of ground waer. If the cistern is 
built of concrete and the surround- 
ing soil is loose and exerts a decided 
pressure on the walls, the bitter 
should be reinforced close to the 

Roofs, particularly shingle roofs, 
collect much dust and dirt from the 
roads, and gutters and eave troughs 
are often filled with leaves, dirt and 
bird droppings. It is extremely im- 
portant that a switch and bypass be 
provided on the rain water pipe, so 
that, at the beginning of rains, the 
filth from the roof may be drained 
to the outside before any rain wat- 
er is admitted to the cistern. 

In addition to keeping out the 
first washings from the roof, it is 
advisable to construct a small filter. 
This filter is placed outside the cis- 
tern and is a brick or concrete box 
containing gravel, sand and char- 
cial, the water passing through it be- 
fore entering the cistern. 

To protect further the users' of 
the water, hypochlorite of lime — one 
ounce to 5,000 gallons of water — 
should be put in the cistern at fre- 
quent intervals. 


CLORE, President. 

J. L. 

KITE, Agent. 

Breeders Mutual Fire and Lightning 


Of Boone County, Ky. 

Insures Live Stock against Loss by Fire or Lightning. 

The Best Advertisement 

Spectacles and Eyeglasses that Fit 
the face and Fit the sight the kind 
we sell. 

Phone Sooth 1746 

T %T WITH MOTCH, Jawawr- 

DR. N. F. PENN,6i 3 Madison Ave. - Covington. Ky 





The American Legion Boone Post 
No. 4, will hold its stated meeting 
Tuesday night, Feb. 7th, at the court 
house. One of the important issues 
of this meeting is to vote on the 
RonMH proposition. Only American 
Legion men in good standing are i 
allowed to vote. If you AW In favor I 
of the ButiuN come to our meeting, j 

v one muM vote, no proxies nl 
lowed Coins aH sx ssrvico men ami 
|oin or pay I !»l!2 dura. 


I'nit Commander. 

(lever propl* Mllttatn th«lr rrpata 

tton l» y having llttta to aay 


All breeders and every member 
of the Boone County Chester White 
Breeders Association are urged «o 
be present at the annual meeting 
Monday Feb. 6th at 1 p .m. Elec- 
tion of officers and important re-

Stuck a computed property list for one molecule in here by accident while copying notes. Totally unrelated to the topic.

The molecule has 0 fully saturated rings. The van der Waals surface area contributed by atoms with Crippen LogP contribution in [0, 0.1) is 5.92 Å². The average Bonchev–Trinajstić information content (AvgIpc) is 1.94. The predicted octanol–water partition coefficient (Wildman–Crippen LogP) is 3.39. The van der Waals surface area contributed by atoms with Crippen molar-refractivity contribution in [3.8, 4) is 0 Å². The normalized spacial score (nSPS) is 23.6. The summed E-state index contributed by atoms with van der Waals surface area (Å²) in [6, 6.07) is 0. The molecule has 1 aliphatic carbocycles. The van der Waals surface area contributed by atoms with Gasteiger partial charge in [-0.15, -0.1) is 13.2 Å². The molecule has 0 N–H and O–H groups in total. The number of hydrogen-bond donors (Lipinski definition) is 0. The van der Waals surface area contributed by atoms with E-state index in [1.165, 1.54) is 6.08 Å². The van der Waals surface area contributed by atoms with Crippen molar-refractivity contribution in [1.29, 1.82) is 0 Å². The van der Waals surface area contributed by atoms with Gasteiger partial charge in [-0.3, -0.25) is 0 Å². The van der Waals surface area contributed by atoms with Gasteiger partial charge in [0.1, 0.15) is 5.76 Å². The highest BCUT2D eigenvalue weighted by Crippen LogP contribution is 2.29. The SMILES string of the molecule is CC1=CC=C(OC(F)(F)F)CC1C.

ports are on the program. 



oni' 1 

Judge S. QainM returned h 
Sunday from Brandenburg, when 
i iiinltn te>i a week'* ttrm of th 
Meade rottntj circuit court 

(Indianapolis News.) 
Many persons who are raising their 
voices in protest against the use of 
tobacco'Dy women had grandmothers 
who smoked. The grandmothers did 
not smoke to be fashionable or 
sporty. They used a clay pipe with 
a reed stem and the tobacco was 
long green. After it had been cured 
by hanging in the barn or the smoke 
house, it was ready for use. If there 
were objections to tobacco smoke in 
the sitting room, grandmother went 
to the kitchen where she lit her pipe 
with a live coal. She smoked solely 
because she liked it. 

There came a time when women 
shunned tobacco, but now some of 
the stores are showing pipes for wo- 
men. They come in little velvet lined 
cases and have push bits so they 
can be unjointed and packed away 
in a Bmall space. A dispatch from 
New York says that women are 
smoking long slim cigars. Tobacco is 
tobacco, regardless of the form in 
which it is used. It may be wrapped 
in tobacco and called a cigar, or it 
may have a paper wrapper and be 
known as a cigarette. It can be 
smoked in a pipe or chewed, and 
years ago it was pulverized and pop- 
plarized in the form of snuff. Per- 
haps some of the young women who 
are learning to smoke, not because 
they like it, but because they think 
that it is smart, are reverting to the 
days of their grandmothers. 


Petersburg High School will ic> v >' 
a play (Mr. Bob** at White's Hall, 

February ~, 19M, General admit 
■ion '-'■' cents, reserved neat! 
See Kobrrt Nixon fur ticks! 

Rabbit Hash, Kentucky. 

A Complete line oi everything usualy found in a 

Dry Goods & Groceries 

Ball Band Rubber and Woolen Footwear, Flour, Feed, 

Hardware, Automobile Accessories of all, 



Candies, Nuts, Oranger, Bananas, Lemons,